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Exposing Yourself to the Web

by Larry Gilbert

What would George Orwell think? One chilling prophecy of his most well-known novel, 1984, has come true within 11 years of the time it portrays. Television cameras, linked by a global electronic network, peer at streets, offices, and households throughout the world--and more are being linked up every day.

However, that probably wouldn't have surprised him as much as the fact that anyone is allowed to take a peek through these digital port-holes. And what would he make of the reasons why more and more people are willingly making these cameras available: admiration of parrots and fish? remote operation of model railroads? monitoring of a coffee pot across the building (or across the Atlantic)? sales of chia planters?!

The World Wide Web has spawned a curious Internet-wide fad: ``Web cams''. And curiosity may well be what keeps the idea going. Browsing a list of such cameras is like being a virtual tourist or (some might accuse) a Web voyeur. While it may take a bit of an intuitive leap to think of a Web page as being somewhere else in the world, having an up-to-the-minute snapshot on the page drives the point home to anyone. How else can one explain the fascination with gazing at a bus terminal in Berlin, mountains in Norway, an iguana cage in California, a home office in Texas, or a total stranger's feet in the UK?

You who are reading this magazine may already be caught up in this fad, looking to get in on it in your own little way. That's what this article hopes to help you do, first by summarizing what makes a Web cam tick, then by pointing you toward more specific information available on the net.

Methods To The Madness

People open up their vistas to the Web for many reasons. Some of the main ones:

Utility
This is how the original Web cam got its start--and it wasn't even on the Web. In 1991, people working at the University of Cambridge Computer Lab pointed a camera at the lab's coffee pot, hooked the camera up to a computer with a video capture board, and set it up to act as an image server. Thus anyone in the building on the lab's network could see the status of the coffee pot without needlessly traipsing up several flights of stairs for a caffeine fix. The camera actually didn't appear on the Web until much later, but as near as anyone can tell, it is still the first and most famous. (Quentin Stafford-Fraser has written an amusing history of the coffee pot.)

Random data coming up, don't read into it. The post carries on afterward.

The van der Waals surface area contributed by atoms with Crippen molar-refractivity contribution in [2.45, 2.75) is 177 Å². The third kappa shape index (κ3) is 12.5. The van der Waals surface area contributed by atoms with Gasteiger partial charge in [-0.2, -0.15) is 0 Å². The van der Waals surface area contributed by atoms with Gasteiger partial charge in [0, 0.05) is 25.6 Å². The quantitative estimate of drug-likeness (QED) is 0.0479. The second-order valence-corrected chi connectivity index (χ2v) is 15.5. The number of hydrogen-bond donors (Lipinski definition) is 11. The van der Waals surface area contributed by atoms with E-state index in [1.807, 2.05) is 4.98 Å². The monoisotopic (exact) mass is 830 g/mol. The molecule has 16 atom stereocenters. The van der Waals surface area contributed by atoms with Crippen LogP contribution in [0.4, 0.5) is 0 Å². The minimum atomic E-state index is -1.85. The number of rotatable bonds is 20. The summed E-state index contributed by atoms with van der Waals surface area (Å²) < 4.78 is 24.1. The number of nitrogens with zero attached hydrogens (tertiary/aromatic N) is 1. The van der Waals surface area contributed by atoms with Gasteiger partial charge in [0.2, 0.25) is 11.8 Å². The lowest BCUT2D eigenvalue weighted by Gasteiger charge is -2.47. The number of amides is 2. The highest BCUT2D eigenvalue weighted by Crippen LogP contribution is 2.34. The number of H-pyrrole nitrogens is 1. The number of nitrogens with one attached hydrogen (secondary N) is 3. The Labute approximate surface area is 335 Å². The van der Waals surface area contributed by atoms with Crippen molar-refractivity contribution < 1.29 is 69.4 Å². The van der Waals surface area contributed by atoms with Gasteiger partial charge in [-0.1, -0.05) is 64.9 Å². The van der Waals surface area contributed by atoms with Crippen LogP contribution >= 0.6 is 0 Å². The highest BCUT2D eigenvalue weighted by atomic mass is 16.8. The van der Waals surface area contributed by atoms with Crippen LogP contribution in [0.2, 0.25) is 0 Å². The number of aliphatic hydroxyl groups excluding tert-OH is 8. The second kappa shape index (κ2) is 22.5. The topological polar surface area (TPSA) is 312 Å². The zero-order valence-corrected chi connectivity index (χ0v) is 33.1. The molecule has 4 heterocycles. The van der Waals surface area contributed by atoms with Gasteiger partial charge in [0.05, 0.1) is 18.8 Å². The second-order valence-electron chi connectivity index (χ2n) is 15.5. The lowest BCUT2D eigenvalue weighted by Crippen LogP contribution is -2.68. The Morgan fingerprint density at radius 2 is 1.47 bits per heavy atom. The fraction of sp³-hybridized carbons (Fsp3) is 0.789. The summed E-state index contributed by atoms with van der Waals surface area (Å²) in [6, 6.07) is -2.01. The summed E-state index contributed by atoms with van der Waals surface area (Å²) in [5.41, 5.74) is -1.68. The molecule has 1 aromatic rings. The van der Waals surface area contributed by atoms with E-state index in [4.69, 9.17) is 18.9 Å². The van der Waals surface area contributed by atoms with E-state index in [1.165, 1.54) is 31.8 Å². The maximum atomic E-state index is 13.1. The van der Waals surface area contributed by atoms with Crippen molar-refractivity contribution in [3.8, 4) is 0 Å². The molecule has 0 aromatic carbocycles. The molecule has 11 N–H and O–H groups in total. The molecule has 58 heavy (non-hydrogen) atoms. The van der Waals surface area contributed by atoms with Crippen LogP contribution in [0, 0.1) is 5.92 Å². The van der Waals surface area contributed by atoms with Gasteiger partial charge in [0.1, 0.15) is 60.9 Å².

Promotion
This is the most popular reason for setting up a Web cam. A number of hardware manufacturers and Internet service providers use their cameras as a draw for their other pages in order to hawk their goods. Some tourist spots (such as the Rhonda Smith Windsurfing Center on the Columbia River Gorge) have cameras set up to let people marvel at the view. A novelty company in California even trained a camera on one of its chia planters, presuming people would sit and watch the thing grow (perhaps someone does).

Self-expression
Like wearing a loud tie or festooning your car with plastic toys, setting up a unique Web cam is a good way to attract attention, for better or worse. I can think of no other purpose for things like Nick's Feet Cam in Great Britain or the ``ShuttleCam'' that Dr. Ritchey Ruff set up to display the status of the model dangling from his office's ceiling.

Philanthropy?
The spirit of generosity that permeates the Web may inspire you to set up a camera of your own. Even now, you may be saying to yourself, ``By golly, I want to give something back to this wonderful virtual community! I'm going to point a camera at the moldy pickles in my fridge and hook it up to the Web for the whole world to see! But... where do I start?''

Four Steps To Becoming A Web Exhibitionist

Assuming you've already decided on your planned Web cam's purpose (or lack thereof), setting it up involves tackling four main problems.

  1. Finding a camera